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November 7, 2012

Why I'm in love with Barbara Cook

Don't tell my partner, but I'm wildly in love with Barbara Cook.

So much so, in fact, that I felt if it would be wiser to wait a little while before writing about the singer's concert Saturday at Meyerhoff Symphony Hall. That way I wouldn't just gush all over the place. No such luck. Stand by for gushing.

Miss Cook, who just turned 85, was in marvelous, heartwarming form in this long overdue return to Baltimore. She may not have looked spry as she walked onstage, with the aid of a cane. And she sat for the whole concert, due to back problems.

But that was as far as the age thing went. And, really, the sitting only made the concert seem more intimate, as if we had all been invited to Miss Cook's Upper West Side apartment for a little music.

Of course the soprano's voice has changed over time, but there remains an unwavering gleam in the timbre. And, as I have been reminded each time I have heard her live, the essence beneath that tonal surface is the same, revealing a soul that continues to zero in effortlessly and compellingly on the contour of a melody, the truth of a lyric.

The program -- backed by the suave and subtle combo of Ted Rosenthal (piano), Lawrence Feldman (woodwinds), Baltimore native Jay Leonhart (bass), Warren Odze (percussion) -- was drawn largely from Miss Cook's latest album, "Lover Man."

That release makes a worthy addition to her discography, but ...

the interpretations she delivered on Saturday went considerably beyond the recorded tracks. She has been living with these songs for several months since making the album, and they seem to be revealing new things to her each time she performs them.

Intermingled with her saucy, lightly Georgia-accented commentary (she dropped the f-bomb at one point and took infectious delight in reading a list of absurd country song titles), Miss Cook went through the repertoire with evident glee.

The swinging tunes swung gently, among them "Makin' Whoopie," which seemed a little funnier and naughtier than ever, thanks to the color and rhythmic playfulness in the singer's phrasing.

The ballads, each one sculpted with the incisiveness of a Callas, included an exquisite "If I Love Again" and "The Nearness of You," not to mention an intriguing fusion of "House of the Rising Sun" and "Bye Bye Blackbird."

One of the highest of the highlights was "Lover Man," a song most associated with Billie Holiday (I associate it more with the other Barbra in my life, the one with the missing 'a,' but that's just me).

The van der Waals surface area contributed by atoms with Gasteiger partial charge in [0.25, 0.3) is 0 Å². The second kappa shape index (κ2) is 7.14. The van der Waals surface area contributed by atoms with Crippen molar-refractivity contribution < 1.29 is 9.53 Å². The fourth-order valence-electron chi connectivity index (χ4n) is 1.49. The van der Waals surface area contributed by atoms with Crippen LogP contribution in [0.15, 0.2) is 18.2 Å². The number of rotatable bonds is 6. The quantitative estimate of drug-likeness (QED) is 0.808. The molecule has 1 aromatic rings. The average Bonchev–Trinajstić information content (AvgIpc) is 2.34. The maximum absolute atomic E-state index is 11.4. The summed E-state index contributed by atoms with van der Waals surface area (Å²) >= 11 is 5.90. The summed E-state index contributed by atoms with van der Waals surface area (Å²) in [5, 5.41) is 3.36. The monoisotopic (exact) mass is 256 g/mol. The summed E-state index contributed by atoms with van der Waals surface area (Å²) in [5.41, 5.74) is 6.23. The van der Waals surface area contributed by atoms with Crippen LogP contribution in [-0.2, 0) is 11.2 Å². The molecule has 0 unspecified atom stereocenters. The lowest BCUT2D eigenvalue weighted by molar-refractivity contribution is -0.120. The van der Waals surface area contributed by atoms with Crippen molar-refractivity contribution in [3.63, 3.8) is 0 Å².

What Miss Cook did with the phrase "strange as it may seem" was stunning. She timed it so tellingly, making you wait for it a few extra beats. Then she infused those five words with palpable hope and fear, the bittersweet resignation of someone all too used to dreaming of a love ever out of reach.

Miss Cook wiped away a few tears in that song and a couple of others (when she teared up, I teared up) -- "Here's to Life," which she made remarkably personal and encompassing; and her un-amplified encore, "Imagine."

Her account of that John Lennon song, so natural and poetic, had a mesmerizing effect on the hall, one more indelible moment in a concert that reconfirmed the national treasure status of Barbara Cook -- and one more reason why I'm so unabashedly in love with, and in awe of, this disarming artist.


Posted by Tim Smith at 9:38 AM | | Comments (0)
Categories: Clef Notes, Drama Queens

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About Tim Smith
Born and raised in Washington, D.C., I couldn't help but develop a keen interest in politics, but music, theater and visual art also proved great attractions. Music became my main focus after high school. I thought about being a cocktail pianist, but I hated taking requests, so I studied music history instead, earning a B.A. in that field from Eisenhower College (Seneca Falls, N.Y.) and an M.A. from Occidental College (Los Angeles). I then landed in journalism. After freelancing for the Washington Post and others, I was classical music critic for the Sun-Sentinel in South Florida, where I also contributed to NPR. I've written for the New York Times, BBC Music Magazine and other publications, and I'm a longtime contributor to Opera News. My book, The NPR Curious Listener's Guide to Classical Music (Perigee, 2002), can be found on the most discerning remainder racks.

I joined the Baltimore Sun as classical music critic in 2000 and, in 2009, also became theater critic, giving me the opportunity to annoy a whole new audience. In 2010, my original Clef Notes blog expanded to encompass a theatrical component -- how could I resist calling it Drama Queens? I hope you'll find both sides of this blog coin worth exploring and reacting to; your own comments are always welcome and valued (well, most of them, at least).

Think of this as your open-all-hours, cyber green room, where there's always a performer or performance to discuss, some news to digest, or maybe just a little good gossip to share.
Note: Tim Smith now writes about the fine arts at This blog will be kept in place as an archive for an indefinite period. Please visit the new location to get the latest Mid-Atlantic arts coverage.
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